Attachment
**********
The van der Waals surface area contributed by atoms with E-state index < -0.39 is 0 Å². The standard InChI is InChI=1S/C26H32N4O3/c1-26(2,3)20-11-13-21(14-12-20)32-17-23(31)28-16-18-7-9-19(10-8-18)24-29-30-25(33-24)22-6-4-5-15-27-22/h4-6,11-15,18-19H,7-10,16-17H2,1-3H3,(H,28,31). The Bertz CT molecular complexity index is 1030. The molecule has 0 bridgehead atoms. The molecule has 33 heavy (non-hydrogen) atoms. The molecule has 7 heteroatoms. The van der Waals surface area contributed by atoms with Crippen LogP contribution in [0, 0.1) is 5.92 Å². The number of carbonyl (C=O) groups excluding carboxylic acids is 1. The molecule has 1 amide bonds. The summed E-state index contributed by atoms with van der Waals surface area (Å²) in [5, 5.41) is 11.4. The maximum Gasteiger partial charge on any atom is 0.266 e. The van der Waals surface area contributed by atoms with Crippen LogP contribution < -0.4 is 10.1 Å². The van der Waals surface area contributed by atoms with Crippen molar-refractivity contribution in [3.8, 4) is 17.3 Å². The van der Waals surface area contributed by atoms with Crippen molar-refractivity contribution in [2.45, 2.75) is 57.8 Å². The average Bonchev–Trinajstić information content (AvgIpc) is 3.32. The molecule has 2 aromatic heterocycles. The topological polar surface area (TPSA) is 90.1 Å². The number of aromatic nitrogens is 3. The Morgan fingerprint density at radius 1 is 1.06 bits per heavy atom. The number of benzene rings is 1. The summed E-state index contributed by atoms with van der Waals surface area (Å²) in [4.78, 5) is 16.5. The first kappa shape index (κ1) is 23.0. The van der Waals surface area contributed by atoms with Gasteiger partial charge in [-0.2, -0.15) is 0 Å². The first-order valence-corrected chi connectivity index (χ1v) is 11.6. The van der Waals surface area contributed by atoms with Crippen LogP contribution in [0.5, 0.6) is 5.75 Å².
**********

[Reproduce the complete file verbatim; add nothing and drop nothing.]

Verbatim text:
The van der Waals surface area contributed by atoms with E-state index < -0.39 is 0 Å². The standard InChI is InChI=1S/C26H32N4O3/c1-26(2,3)20-11-13-21(14-12-20)32-17-23(31)28-16-18-7-9-19(10-8-18)24-29-30-25(33-24)22-6-4-5-15-27-22/h4-6,11-15,18-19H,7-10,16-17H2,1-3H3,(H,28,31). The Bertz CT molecular complexity index is 1030. The molecule has 0 bridgehead atoms. The molecule has 33 heavy (non-hydrogen) atoms. The molecule has 7 heteroatoms. The van der Waals surface area contributed by atoms with Crippen LogP contribution in [0, 0.1) is 5.92 Å². The number of carbonyl (C=O) groups excluding carboxylic acids is 1. The molecule has 1 amide bonds. The summed E-state index contributed by atoms with van der Waals surface area (Å²) in [5, 5.41) is 11.4. The maximum Gasteiger partial charge on any atom is 0.266 e. The van der Waals surface area contributed by atoms with Crippen LogP contribution < -0.4 is 10.1 Å². The van der Waals surface area contributed by atoms with Crippen molar-refractivity contribution in [3.8, 4) is 17.3 Å². The van der Waals surface area contributed by atoms with Crippen molar-refractivity contribution in [2.45, 2.75) is 57.8 Å². The average Bonchev–Trinajstić information content (AvgIpc) is 3.32. The molecule has 2 aromatic heterocycles. The topological polar surface area (TPSA) is 90.1 Å². The number of aromatic nitrogens is 3. The Morgan fingerprint density at radius 1 is 1.06 bits per heavy atom. The number of benzene rings is 1. The summed E-state index contributed by atoms with van der Waals surface area (Å²) in [4.78, 5) is 16.5. The first kappa shape index (κ1) is 23.0. The van der Waals surface area contributed by atoms with Gasteiger partial charge in [-0.2, -0.15) is 0 Å². The first-order valence-corrected chi connectivity index (χ1v) is 11.6. The van der Waals surface area contributed by atoms with Crippen LogP contribution in [0.5, 0.6) is 5.75 Å².